Powell To Testify At Confirmation Hearing

Gerome Powell will be testifying today before the Senate Banking Committee as he seeks to be confirmed as the next head of the Federal Reserve Board. Barring any unforeseen developments, he is expected to easily win Senate approval and take over the job when Janet Yellen’s term ends in February. Here is a link to his prepared testimony.

Is Inflation MIA?

When he takes the helm, one of the riddles he will continue to have to deal with is inflation and the lack thereof. As I’ve noted in previous blogs, there is an important debate going on among economists; in one camp are those who argue that inflation is just around the corner and that the Fed has to aggressively act now or it will act too late to control the inevitable spike; the other camp argues that the economy is changing and that the persistence of low inflation may be a permanent fixture of this new world. One of the most interesting articles I’ve read in recent weeks was this one from the WSJ in which Chairman Yellen said that the continued persistence of low inflation surprised her and that policy makers may have to consider that “there is something more endemic or long-lasting that we need to pay attention to.” Expect the Fed to raise rates again in December. But if inflation continues to be sluggish, more and more central bankers will question whether raising interest rates makes sense.

November 28, 2017 at 9:09 am Leave a comment

Two Things You Need To Know Before Thanksgiving

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I’m exaggerating a little with the headline but I’m going on hiatus until next Monday and there are a couple of things I thought you should know about before then.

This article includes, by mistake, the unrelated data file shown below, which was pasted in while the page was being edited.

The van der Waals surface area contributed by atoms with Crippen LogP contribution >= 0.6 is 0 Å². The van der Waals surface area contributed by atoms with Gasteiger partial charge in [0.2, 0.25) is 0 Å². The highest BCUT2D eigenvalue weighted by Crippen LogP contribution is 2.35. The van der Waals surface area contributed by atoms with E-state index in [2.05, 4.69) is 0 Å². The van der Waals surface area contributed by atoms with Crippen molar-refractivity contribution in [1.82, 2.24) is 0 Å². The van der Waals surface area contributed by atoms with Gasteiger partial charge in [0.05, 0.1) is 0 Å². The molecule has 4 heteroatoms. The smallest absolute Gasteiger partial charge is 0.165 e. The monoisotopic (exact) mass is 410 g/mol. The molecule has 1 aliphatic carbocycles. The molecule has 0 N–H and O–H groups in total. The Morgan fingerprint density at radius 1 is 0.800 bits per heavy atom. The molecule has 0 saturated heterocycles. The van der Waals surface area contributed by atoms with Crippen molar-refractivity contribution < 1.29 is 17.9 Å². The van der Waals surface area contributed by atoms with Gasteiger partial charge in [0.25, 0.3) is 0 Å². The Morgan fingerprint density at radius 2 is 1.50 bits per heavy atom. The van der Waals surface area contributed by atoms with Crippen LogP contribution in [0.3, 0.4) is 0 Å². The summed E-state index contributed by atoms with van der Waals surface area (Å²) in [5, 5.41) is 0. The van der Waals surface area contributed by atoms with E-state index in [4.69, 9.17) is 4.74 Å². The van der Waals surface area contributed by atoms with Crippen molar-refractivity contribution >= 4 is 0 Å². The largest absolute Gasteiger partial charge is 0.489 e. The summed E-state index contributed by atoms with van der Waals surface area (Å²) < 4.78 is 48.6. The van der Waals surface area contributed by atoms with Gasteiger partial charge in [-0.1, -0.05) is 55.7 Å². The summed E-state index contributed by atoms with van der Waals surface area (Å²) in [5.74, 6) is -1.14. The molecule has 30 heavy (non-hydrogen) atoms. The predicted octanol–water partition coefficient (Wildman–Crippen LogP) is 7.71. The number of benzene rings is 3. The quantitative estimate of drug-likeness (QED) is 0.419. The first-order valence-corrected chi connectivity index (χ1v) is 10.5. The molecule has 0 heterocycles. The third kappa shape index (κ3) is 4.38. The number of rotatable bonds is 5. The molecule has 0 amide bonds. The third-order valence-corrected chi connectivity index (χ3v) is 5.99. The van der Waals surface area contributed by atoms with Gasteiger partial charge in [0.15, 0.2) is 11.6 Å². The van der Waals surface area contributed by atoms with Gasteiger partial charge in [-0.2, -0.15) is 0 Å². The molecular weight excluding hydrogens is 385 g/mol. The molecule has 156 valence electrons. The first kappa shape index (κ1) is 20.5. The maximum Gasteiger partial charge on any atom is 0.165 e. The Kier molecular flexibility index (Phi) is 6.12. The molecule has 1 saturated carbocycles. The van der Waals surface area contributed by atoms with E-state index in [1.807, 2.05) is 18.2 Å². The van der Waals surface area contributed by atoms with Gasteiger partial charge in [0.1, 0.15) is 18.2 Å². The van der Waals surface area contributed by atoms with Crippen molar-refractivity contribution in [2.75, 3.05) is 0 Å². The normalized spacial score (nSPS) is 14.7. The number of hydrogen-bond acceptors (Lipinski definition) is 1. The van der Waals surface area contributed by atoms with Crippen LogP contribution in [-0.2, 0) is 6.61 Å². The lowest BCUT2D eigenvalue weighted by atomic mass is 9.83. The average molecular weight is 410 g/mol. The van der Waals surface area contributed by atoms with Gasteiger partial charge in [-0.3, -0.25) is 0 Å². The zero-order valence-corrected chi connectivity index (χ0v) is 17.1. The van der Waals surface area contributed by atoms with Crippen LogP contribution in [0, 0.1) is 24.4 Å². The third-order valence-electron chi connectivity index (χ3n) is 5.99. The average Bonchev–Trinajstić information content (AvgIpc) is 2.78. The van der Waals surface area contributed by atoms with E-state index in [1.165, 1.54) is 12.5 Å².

Mulvaney To Be CFPB Director?

First, if CBS news is correct, former conservative Congressman and current Office of Management and Budget Director Mick Mulvaney will soon be named the interim director of the CFPB. This is big news. Mulvaney made a name for himself as one of the most fiscally conservative members of Congress. This morning, a lot of his quotes bashing the CPFB are getting attention. But for astute credit union junkies, or people paid to follow this stuff, Mulvaney’s name should ring a bell for another reason. He was one of the harshest critics of former NCUA Chairman Debbie Matz’s obstinate refusal to hold public budget hearings. She even suggested at one point that lobbyists pushing for these hearings were not really representing the interest of credit unions. Here is part of his response that I find most amusing: “Are you a CU member? I am,” continued Mulvaney. “And I think they are representing me when they ask for those things. As a member of the credit union, I like the fact the credit union is trying to guard my money and be conservative with that.”

Suffice it to say that if Mulvaney takes hold of the CFPB, we are in for some interesting times.

NY To Propose Work Scheduling Rules

With the caveat that I am not an employment law lawyer, after talking to a workmate who actually does know this stuff (aka Chris Pajak), I’ve decided to give you a head’s up about regulations to be posted by the Department of Labor on November 22, 2017. NY has a 45 day comment period.

This regulation is the accumulation of a series of hearings held by the New York State Department of Labor over the next several months. Employee groups complain that low wage employees are increasingly being given less than a week’s notice of their schedule, making it difficult to make arrangements for accommodations like childcare and these employees often show up for work only to be sent home. Generally speaking, under New York’s existing “Report To Pay” rules, there are circumstances when employers are required to pay employees for reporting to work even if the employer has no work for them. Specifically, a non-exempt employee is entitled to the lesser of four (4) hours of pay or the pay he/she would have received had he/she worked the shift.

On that note, I will be back on Monday. Enjoy your Thanksgiving and thanks for reading.

November 21, 2017 at 7:15 am Leave a comment

Authored By:

Henry Meier, Esq., Senior Vice President, General Counsel, New York Credit Union Association.

The views Henry expresses are Henry’s alone and do not necessarily reflect the views of the Association. In addition, although Henry strives to give his readers useful and accurate information on a broad range of subjects, many of which involve legal disputes, his views are not a substitute for legal advise from retained counsel.